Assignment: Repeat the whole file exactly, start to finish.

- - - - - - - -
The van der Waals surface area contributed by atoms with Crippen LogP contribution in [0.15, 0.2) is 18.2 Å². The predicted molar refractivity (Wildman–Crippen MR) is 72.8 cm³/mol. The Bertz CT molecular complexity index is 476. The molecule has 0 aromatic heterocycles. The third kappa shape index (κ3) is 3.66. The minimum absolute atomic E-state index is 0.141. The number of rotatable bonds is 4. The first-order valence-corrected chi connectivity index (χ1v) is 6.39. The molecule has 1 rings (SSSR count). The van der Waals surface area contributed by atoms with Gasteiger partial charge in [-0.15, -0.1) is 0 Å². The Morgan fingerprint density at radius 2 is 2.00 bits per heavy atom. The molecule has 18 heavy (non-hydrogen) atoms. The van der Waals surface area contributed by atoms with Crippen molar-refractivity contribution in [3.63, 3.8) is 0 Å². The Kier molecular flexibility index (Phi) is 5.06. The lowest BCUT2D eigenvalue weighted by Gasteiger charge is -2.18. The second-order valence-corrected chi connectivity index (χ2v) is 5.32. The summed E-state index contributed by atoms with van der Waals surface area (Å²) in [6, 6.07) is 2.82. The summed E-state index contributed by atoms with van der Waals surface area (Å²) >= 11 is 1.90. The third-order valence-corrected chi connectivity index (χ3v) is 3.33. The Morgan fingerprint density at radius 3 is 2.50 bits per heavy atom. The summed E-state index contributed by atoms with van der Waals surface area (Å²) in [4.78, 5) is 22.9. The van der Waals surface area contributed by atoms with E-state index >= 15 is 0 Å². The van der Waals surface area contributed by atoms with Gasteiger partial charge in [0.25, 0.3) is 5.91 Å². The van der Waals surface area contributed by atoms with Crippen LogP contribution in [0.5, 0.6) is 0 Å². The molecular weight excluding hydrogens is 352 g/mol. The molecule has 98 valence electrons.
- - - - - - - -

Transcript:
The van der Waals surface area contributed by atoms with Crippen LogP contribution in [0.15, 0.2) is 18.2 Å². The predicted molar refractivity (Wildman–Crippen MR) is 72.8 cm³/mol. The Bertz CT molecular complexity index is 476. The molecule has 0 aromatic heterocycles. The third kappa shape index (κ3) is 3.66. The minimum absolute atomic E-state index is 0.141. The number of rotatable bonds is 4. The first-order valence-corrected chi connectivity index (χ1v) is 6.39. The molecule has 1 rings (SSSR count). The van der Waals surface area contributed by atoms with Gasteiger partial charge in [-0.15, -0.1) is 0 Å². The Morgan fingerprint density at radius 2 is 2.00 bits per heavy atom. The molecule has 18 heavy (non-hydrogen) atoms. The van der Waals surface area contributed by atoms with Crippen molar-refractivity contribution in [3.63, 3.8) is 0 Å². The Kier molecular flexibility index (Phi) is 5.06. The lowest BCUT2D eigenvalue weighted by Gasteiger charge is -2.18. The second-order valence-corrected chi connectivity index (χ2v) is 5.32. The summed E-state index contributed by atoms with van der Waals surface area (Å²) in [6, 6.07) is 2.82. The summed E-state index contributed by atoms with van der Waals surface area (Å²) >= 11 is 1.90. The third-order valence-corrected chi connectivity index (χ3v) is 3.33. The Morgan fingerprint density at radius 3 is 2.50 bits per heavy atom. The summed E-state index contributed by atoms with van der Waals surface area (Å²) in [4.78, 5) is 22.9. The van der Waals surface area contributed by atoms with E-state index >= 15 is 0 Å². The van der Waals surface area contributed by atoms with Gasteiger partial charge in [0.25, 0.3) is 5.91 Å². The van der Waals surface area contributed by atoms with Crippen LogP contribution in [0.5, 0.6) is 0 Å². The molecular weight excluding hydrogens is 352 g/mol. The molecule has 98 valence electrons.